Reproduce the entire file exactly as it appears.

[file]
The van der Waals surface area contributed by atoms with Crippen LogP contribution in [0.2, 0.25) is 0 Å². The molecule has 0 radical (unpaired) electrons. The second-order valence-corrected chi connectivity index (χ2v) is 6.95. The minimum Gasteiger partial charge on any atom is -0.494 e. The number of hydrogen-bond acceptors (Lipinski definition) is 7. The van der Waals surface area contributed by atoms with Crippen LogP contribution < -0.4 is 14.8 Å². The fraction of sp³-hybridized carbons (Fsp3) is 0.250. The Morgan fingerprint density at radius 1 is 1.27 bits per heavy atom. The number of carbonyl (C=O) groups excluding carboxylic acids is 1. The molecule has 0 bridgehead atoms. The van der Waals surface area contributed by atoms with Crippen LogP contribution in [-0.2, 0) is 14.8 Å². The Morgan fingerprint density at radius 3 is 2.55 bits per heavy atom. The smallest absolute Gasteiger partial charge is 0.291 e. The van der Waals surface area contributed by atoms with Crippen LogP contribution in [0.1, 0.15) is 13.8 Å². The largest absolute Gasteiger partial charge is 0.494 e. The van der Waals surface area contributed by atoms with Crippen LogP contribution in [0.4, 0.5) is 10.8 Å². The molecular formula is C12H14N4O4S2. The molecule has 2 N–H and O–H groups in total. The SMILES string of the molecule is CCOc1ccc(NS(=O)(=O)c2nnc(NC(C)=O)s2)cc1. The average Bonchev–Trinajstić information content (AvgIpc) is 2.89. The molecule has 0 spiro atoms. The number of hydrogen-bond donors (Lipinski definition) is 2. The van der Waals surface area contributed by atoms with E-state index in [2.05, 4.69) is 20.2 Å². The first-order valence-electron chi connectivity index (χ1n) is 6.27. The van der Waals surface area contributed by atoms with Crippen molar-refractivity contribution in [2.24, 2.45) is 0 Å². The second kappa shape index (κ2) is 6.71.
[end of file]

The van der Waals surface area contributed by atoms with Crippen LogP contribution in [0.2, 0.25) is 0 Å². The molecule has 0 radical (unpaired) electrons. The second-order valence-corrected chi connectivity index (χ2v) is 6.95. The minimum Gasteiger partial charge on any atom is -0.494 e. The number of hydrogen-bond acceptors (Lipinski definition) is 7. The van der Waals surface area contributed by atoms with Crippen LogP contribution < -0.4 is 14.8 Å². The fraction of sp³-hybridized carbons (Fsp3) is 0.250. The Morgan fingerprint density at radius 1 is 1.27 bits per heavy atom. The number of carbonyl (C=O) groups excluding carboxylic acids is 1. The molecule has 0 bridgehead atoms. The van der Waals surface area contributed by atoms with Crippen LogP contribution in [-0.2, 0) is 14.8 Å². The Morgan fingerprint density at radius 3 is 2.55 bits per heavy atom. The smallest absolute Gasteiger partial charge is 0.291 e. The van der Waals surface area contributed by atoms with Crippen LogP contribution in [0.1, 0.15) is 13.8 Å². The largest absolute Gasteiger partial charge is 0.494 e. The van der Waals surface area contributed by atoms with Crippen LogP contribution in [0.4, 0.5) is 10.8 Å². The molecular formula is C12H14N4O4S2. The molecule has 2 N–H and O–H groups in total. The SMILES string of the molecule is CCOc1ccc(NS(=O)(=O)c2nnc(NC(C)=O)s2)cc1. The average Bonchev–Trinajstić information content (AvgIpc) is 2.89. The molecule has 0 spiro atoms. The number of hydrogen-bond donors (Lipinski definition) is 2. The van der Waals surface area contributed by atoms with E-state index in [2.05, 4.69) is 20.2 Å². The first-order valence-electron chi connectivity index (χ1n) is 6.27. The van der Waals surface area contributed by atoms with Crippen molar-refractivity contribution in [2.24, 2.45) is 0 Å². The second kappa shape index (κ2) is 6.71.